SACRAMENTO, Calif. (AP) — Police video recordings can't help with public oversight of law enforcement agencies if they are kept secret, a California legislative panel decided Tuesday.
State lawmakers advanced legislation that would require law enforcement agencies to generally release body camera video and recordings of fatal police shootings and other significant incidents. But it's still a long way from final legislative approval.
"Public oversight is not possible if the videos are never released to the public," American Civil Liberties Union lobbyist Lizzie Buchen testified in favor of the measure.
The proposal comes amid a nationwide push for body camera recordings to be released quicker after fatal police shootings. It would establish a statewide policy on when body camera footage and other audio and video recordings should be released.
The state Senate's Public Safety Committee advanced Assembly Bill 748 on a 7-2 party line vote, with Republicans opposed. It is expected to be considered by two more Senate committees before it could go to the full Senate and then the Assembly.
It would amend California's public records statute to limit the discretion that police departments have for withholding body camera videos. The proposed measure would require police departments to release video in cases where law enforcement officers use force or in incidents where it's believed there is a violation of law or public policy.
However, it would allow law enforcement agencies to withhold recordings if they can demonstrate that the public interest in disclosure is outweighed by other factors. They could also blur or redact certain images to protect citizens' privacy.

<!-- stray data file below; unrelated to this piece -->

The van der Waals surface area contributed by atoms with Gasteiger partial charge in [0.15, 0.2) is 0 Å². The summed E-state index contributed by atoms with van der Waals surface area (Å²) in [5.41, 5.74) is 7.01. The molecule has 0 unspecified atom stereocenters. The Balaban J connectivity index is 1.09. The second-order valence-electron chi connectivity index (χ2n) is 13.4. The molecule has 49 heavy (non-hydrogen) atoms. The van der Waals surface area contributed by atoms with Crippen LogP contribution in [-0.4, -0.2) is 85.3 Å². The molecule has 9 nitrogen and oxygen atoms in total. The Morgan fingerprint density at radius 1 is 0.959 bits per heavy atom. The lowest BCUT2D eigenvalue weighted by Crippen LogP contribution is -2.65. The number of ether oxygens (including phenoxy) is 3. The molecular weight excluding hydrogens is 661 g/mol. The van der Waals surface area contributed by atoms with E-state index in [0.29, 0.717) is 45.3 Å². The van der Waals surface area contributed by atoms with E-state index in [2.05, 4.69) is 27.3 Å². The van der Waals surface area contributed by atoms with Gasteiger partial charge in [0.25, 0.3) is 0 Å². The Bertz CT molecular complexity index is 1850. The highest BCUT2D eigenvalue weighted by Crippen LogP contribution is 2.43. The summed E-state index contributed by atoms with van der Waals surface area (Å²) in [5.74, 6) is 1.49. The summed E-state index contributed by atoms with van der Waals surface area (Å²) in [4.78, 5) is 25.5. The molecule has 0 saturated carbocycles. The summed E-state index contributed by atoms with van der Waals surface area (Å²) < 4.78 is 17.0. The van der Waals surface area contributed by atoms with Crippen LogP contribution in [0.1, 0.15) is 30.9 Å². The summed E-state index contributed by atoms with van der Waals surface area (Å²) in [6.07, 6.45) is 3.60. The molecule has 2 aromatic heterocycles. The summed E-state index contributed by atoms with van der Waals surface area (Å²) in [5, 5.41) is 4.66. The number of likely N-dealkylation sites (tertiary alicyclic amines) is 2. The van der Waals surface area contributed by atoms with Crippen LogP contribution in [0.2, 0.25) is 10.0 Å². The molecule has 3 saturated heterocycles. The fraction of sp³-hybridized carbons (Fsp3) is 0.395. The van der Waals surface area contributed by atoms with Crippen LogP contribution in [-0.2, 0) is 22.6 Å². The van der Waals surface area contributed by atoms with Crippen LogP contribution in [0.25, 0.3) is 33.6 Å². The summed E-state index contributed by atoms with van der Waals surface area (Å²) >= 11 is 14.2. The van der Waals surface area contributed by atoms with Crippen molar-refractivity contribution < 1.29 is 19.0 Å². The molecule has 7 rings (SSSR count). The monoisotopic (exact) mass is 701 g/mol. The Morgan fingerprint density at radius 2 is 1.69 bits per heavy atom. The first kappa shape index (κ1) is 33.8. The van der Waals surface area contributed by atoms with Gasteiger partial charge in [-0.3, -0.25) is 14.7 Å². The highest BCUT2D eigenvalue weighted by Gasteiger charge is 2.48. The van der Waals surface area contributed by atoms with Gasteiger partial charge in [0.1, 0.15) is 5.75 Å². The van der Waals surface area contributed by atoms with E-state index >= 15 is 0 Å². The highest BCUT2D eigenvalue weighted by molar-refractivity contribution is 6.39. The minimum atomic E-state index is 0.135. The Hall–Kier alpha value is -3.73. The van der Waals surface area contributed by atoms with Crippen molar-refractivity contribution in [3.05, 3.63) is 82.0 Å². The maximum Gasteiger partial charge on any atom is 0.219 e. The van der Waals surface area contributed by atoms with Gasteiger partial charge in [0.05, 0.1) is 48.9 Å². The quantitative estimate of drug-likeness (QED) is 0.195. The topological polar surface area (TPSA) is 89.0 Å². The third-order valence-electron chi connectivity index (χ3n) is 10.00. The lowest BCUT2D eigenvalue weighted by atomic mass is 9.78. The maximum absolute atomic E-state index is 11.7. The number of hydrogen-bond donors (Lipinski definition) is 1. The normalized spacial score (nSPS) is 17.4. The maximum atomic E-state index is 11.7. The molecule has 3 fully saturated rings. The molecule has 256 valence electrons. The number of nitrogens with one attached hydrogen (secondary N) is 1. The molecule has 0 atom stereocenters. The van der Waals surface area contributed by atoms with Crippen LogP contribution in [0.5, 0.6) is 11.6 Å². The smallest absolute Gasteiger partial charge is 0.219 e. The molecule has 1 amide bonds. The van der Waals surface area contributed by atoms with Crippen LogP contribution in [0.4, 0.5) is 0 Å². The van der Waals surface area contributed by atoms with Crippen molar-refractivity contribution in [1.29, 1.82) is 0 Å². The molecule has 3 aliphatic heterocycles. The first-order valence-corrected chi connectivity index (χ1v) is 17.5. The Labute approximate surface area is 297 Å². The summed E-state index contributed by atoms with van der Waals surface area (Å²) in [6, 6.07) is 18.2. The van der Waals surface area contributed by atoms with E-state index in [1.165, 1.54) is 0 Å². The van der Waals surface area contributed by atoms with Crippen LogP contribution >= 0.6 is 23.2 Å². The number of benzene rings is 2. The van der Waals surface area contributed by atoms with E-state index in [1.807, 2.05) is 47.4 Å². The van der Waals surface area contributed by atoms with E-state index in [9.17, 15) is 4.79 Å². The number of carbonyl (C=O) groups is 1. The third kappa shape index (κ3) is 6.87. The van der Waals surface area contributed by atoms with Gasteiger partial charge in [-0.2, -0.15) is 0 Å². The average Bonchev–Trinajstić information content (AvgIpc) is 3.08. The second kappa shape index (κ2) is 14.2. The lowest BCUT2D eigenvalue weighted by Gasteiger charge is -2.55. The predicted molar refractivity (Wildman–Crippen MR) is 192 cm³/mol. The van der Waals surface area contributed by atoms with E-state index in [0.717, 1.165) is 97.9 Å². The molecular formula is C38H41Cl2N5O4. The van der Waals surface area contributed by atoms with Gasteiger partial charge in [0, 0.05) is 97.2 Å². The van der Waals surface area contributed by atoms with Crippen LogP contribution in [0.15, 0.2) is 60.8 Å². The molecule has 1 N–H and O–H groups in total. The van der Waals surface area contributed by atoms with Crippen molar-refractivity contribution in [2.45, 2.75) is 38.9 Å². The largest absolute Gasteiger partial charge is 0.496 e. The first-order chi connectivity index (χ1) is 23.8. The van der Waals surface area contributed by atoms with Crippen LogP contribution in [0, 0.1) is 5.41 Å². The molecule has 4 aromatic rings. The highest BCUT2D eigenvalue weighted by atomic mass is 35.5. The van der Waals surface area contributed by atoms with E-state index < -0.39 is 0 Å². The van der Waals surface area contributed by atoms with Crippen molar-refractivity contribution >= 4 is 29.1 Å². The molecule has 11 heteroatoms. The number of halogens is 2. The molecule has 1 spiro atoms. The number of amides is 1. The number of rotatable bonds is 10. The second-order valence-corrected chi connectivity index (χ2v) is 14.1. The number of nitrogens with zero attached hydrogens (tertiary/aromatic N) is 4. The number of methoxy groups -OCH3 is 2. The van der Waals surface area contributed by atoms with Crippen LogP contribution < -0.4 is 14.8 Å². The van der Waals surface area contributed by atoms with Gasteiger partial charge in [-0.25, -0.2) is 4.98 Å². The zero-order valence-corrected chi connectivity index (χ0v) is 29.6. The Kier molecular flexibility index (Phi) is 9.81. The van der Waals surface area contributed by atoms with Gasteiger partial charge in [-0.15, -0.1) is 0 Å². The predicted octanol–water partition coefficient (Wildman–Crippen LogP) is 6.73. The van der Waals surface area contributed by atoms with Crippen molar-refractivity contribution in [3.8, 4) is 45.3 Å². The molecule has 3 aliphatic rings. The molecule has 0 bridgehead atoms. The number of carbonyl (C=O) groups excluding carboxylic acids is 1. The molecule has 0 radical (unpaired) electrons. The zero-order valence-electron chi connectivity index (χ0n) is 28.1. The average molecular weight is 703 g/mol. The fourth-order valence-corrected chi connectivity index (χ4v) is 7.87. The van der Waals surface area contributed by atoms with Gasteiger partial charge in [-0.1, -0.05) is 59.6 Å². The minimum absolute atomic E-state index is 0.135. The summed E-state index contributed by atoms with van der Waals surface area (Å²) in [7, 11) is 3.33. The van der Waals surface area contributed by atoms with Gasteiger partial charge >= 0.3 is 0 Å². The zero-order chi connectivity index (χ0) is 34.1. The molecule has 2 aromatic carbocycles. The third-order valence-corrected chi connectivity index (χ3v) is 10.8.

California News Publishers Association attorney Nikki Moore told the committee that the measure "strikes that balance in protecting privacy."
But more than a dozen law enforcement organizations oppose what California State Sheriffs' Association lobbyist Cory Salzillo called a "one-size-fits-all" policy. He and other opponents said it should be left to local police departments to determine when, if ever, body camera footage should be released.
There should at least be more flexibility on when videos must be released and what images can be redacted or blurred to protect investigations, said Randy Perry, a lobbyist for the Peace Officers Research Association of California.
State lawmakers have failed to pass a handful of bills in the last few years that addressed body-worn video, including establishing policies on when officers should turn their cameras on and off and when the public would have access to videos.
The Los Angeles Police Department is among several California departments that deny the disclosure of body camera videos and consider the footage to be investigative records that are exempt from the state's open records law.
Assemblyman Phil Ting said the state currently has "a patchwork of policies and in some instances, very little policy" on releasing recordings.
"Body cameras were created to improve greater public trust between law enforcement and community members and without access to that video footage we're not really able to achieve those goals," the San Francisco Democrat said in an interview.
Ting noted his bill allows police departments to withhold videos if there's more of a public interest in not disclosing the recordings and to withhold recordings that are part of an ongoing investigation for up to 120 days. He amended the bill from the original 90-day release deadline and said other changes are likely as negotiations continue.
"This is an area where California law really lags behind the rest of the country in allowing transparency," said Peter Bibring, the director of policing practices at the ACLU of Southern California.
The committee also advanced AB284 that would require Attorney General Xavier Becerra to study law enforcement agencies' use of deadly force during 2015 and 2016 and make recommendations for reducing the toll.
Becerra, who supports the bill, said his office's analysis would "go beyond the snapshot that we often see on the news" and "take a close look at the nature and circumstances leading up to the shooting."
He said the study would be the nation's first such statewide evaluation of officer-involved shootings.
"We're going to figure out how and whether future incidents like these can be prevented," Becerra said.
Balsamo reported from Los Angeles.
Follow Michael Balsamo on Twitter at http://twitter.com/MikeBalsamo1 .